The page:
Ever heard of the Christie bridge? We didn’t think so. Yet that’s what a famous electrical circuit, first devised in the 19th century, would have been called had it been named after its inventor. Instead the apparatus, composed of four resistors, a battery and a galvanometer, was named for the man who popularized it — Sir Charles Wheatstone.
A scientist and mathematician, Samuel Hunter Christie, developed the circuit to measure unknown electrical resistances and first described it in 1833. The bridge worked because of the special diamond-shaped arrangement of the four resistors. Electrical current from a battery split into two parallel branches of the circuit. One consisted of a resistor with a fixed, known resistance and an adjustable resistor, also with a known resistance. The other leg contained a resistor of fixed and known resistance and another whose resistance needed to be determined. By using a galvanometer to balance the current flowing through the two branches, Christie could, with the help of a little math, determine the value of the unknown resistor.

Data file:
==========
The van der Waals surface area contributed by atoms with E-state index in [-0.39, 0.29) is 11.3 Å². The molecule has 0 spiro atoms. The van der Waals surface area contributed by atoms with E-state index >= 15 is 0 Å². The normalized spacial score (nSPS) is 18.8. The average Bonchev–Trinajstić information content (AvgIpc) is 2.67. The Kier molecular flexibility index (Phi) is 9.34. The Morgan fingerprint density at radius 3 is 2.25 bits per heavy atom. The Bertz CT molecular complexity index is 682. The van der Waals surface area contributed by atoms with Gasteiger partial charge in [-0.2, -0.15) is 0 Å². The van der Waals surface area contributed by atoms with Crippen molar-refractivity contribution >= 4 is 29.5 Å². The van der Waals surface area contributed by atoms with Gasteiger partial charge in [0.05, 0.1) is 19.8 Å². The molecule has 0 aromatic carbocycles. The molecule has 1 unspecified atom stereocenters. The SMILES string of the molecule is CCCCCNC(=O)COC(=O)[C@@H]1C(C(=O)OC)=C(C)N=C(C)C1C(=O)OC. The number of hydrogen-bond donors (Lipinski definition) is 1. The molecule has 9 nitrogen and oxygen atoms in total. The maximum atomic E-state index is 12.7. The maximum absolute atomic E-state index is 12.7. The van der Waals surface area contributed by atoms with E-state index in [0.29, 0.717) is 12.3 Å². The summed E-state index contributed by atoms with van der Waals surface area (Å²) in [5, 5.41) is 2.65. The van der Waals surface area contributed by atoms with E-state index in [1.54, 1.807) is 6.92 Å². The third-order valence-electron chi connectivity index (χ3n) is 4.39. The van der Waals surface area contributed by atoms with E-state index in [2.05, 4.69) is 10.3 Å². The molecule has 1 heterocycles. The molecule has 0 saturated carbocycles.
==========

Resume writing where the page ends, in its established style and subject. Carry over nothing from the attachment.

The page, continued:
For a decade few people knew of the bridge. Then another British scientist, Wheatstone, came across Christie’s description of the instrument, which Wheatstone referred to as a “differential resistance measurer.” A prominent member of the Royal Society of London, Wheatstone was well-positioned to give the tool a popularity boost. He gave an account of Christie’s invention at an 1843 lecture, and soon after it came to be called the Wheatstone bridge and was used in telegraphy and other applications. Wheatstone himself, however, gave full credit for its invention to Christie. But in translations of his lecture that appeared in Germany and France the following year, Wheatstone’s attribution was nowhere to be found.
In addition to bringing the device to public attention, Wheatstone improved the design (Wheatstone developed the rheostat, a variable resistor) and found several new uses for it. By changing the type of elements contained in its legs, the Wheatstone bridge can determine unknown capacitances, inductances, frequencies and other properties. Besides Wheatstone, several other scientists helped extend the range of the device, including William Thomson, Lord Kelvin and James Clerk Maxwell. This sensitive, accurate method for measuring resistance is still widely used today.
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